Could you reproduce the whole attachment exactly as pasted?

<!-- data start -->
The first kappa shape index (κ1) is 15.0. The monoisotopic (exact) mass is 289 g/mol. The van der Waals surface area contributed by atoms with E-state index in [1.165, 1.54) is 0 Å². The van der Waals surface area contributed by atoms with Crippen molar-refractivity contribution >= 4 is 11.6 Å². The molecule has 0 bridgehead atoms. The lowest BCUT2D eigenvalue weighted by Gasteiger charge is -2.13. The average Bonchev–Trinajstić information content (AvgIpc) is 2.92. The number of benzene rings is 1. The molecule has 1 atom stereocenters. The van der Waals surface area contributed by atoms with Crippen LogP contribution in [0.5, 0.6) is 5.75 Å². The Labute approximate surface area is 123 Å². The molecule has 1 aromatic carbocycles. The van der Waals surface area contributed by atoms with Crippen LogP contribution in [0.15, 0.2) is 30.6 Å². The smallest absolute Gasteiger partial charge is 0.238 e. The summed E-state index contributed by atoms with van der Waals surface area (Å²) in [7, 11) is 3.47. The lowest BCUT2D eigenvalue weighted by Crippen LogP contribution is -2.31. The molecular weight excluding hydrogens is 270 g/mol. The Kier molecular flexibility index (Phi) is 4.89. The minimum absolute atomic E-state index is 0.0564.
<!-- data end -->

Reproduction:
The first kappa shape index (κ1) is 15.0. The monoisotopic (exact) mass is 289 g/mol. The van der Waals surface area contributed by atoms with E-state index in [1.165, 1.54) is 0 Å². The van der Waals surface area contributed by atoms with Crippen molar-refractivity contribution >= 4 is 11.6 Å². The molecule has 0 bridgehead atoms. The lowest BCUT2D eigenvalue weighted by Gasteiger charge is -2.13. The average Bonchev–Trinajstić information content (AvgIpc) is 2.92. The number of benzene rings is 1. The molecule has 1 atom stereocenters. The van der Waals surface area contributed by atoms with Crippen LogP contribution in [0.5, 0.6) is 5.75 Å². The Labute approximate surface area is 123 Å². The molecule has 1 aromatic carbocycles. The van der Waals surface area contributed by atoms with Crippen LogP contribution in [0.15, 0.2) is 30.6 Å². The smallest absolute Gasteiger partial charge is 0.238 e. The summed E-state index contributed by atoms with van der Waals surface area (Å²) in [7, 11) is 3.47. The lowest BCUT2D eigenvalue weighted by Crippen LogP contribution is -2.31. The molecular weight excluding hydrogens is 270 g/mol. The Kier molecular flexibility index (Phi) is 4.89. The minimum absolute atomic E-state index is 0.0564.